Gardner was a seasonally-oriented restaurant inspired partially by culinary and cultural trends in Scandinavia. The simple, refined restaurant transformed the institutional shell of a 1960s post-office into a cohesive environment, and stands as a testament to the power of rigorous design.
Working with a restrained palette, the design introduced subtle interventions to facilitate a singular dining experience in a setting characterized by dramatic natural lighting against muted tones. The ultimate affect was neither modern nor traditional, but instead elemental and timeless.
Food emerged from a tall, narrow opening that provided controlled views into the kitchen. Service islands ran longitudinally through the room, allowing servers to attend the handcrafted tables without leaving the space. A wood-clad linear skylight brought natural light into the space while simultaneously concealing the expansive mechanical equipment loft.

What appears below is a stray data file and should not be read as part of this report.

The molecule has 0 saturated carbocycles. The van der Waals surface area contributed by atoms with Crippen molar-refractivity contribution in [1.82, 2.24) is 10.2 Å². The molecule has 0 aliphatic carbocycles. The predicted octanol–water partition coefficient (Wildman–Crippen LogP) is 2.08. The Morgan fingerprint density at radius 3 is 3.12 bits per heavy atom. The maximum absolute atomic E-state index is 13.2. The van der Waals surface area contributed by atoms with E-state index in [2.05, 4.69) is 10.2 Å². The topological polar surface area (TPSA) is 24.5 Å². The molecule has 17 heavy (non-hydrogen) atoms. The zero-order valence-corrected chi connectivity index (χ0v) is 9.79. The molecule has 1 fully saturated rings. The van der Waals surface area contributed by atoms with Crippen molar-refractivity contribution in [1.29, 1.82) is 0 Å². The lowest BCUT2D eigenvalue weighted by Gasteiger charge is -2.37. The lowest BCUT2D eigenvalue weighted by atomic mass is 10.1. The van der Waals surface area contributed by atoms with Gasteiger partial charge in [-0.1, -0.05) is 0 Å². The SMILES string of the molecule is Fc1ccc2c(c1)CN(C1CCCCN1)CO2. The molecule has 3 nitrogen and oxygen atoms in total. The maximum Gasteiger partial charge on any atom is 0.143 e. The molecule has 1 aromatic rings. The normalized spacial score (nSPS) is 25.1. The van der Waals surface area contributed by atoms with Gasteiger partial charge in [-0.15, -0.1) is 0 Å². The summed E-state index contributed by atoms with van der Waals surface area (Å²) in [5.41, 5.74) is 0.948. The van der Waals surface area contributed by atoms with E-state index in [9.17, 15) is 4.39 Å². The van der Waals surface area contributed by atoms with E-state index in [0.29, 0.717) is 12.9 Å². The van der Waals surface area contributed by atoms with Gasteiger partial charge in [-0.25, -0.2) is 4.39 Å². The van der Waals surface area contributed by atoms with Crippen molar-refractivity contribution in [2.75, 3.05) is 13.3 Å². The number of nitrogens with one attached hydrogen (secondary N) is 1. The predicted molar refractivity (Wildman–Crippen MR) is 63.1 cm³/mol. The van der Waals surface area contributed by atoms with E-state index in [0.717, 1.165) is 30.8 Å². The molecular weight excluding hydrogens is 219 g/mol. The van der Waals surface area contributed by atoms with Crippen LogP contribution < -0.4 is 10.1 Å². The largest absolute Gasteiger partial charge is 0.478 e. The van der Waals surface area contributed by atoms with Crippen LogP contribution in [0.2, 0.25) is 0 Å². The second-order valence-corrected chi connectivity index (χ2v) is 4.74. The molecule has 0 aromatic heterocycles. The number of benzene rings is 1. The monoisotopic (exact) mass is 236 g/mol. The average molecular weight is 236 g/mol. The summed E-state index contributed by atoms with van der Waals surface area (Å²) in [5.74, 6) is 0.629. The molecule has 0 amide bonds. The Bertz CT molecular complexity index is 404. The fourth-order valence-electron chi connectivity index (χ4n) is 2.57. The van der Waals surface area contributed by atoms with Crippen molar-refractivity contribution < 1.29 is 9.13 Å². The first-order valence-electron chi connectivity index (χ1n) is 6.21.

These elements coalesced to produce a space that was unlike Austin in its restraint, with the individual elements —the furniture, artwork, graphics, flatware, lighting, servers, and the food—acting as complementary components to create a cohesive experience.
In 2016, Gardner’s proprietors reluctantly acknowledged that the elegant dining experience was out of step with its East Austin locale and modified the space and concept, and rebranded the restaurant as Chicon. While it offers a different experience, much of the original design remains legible.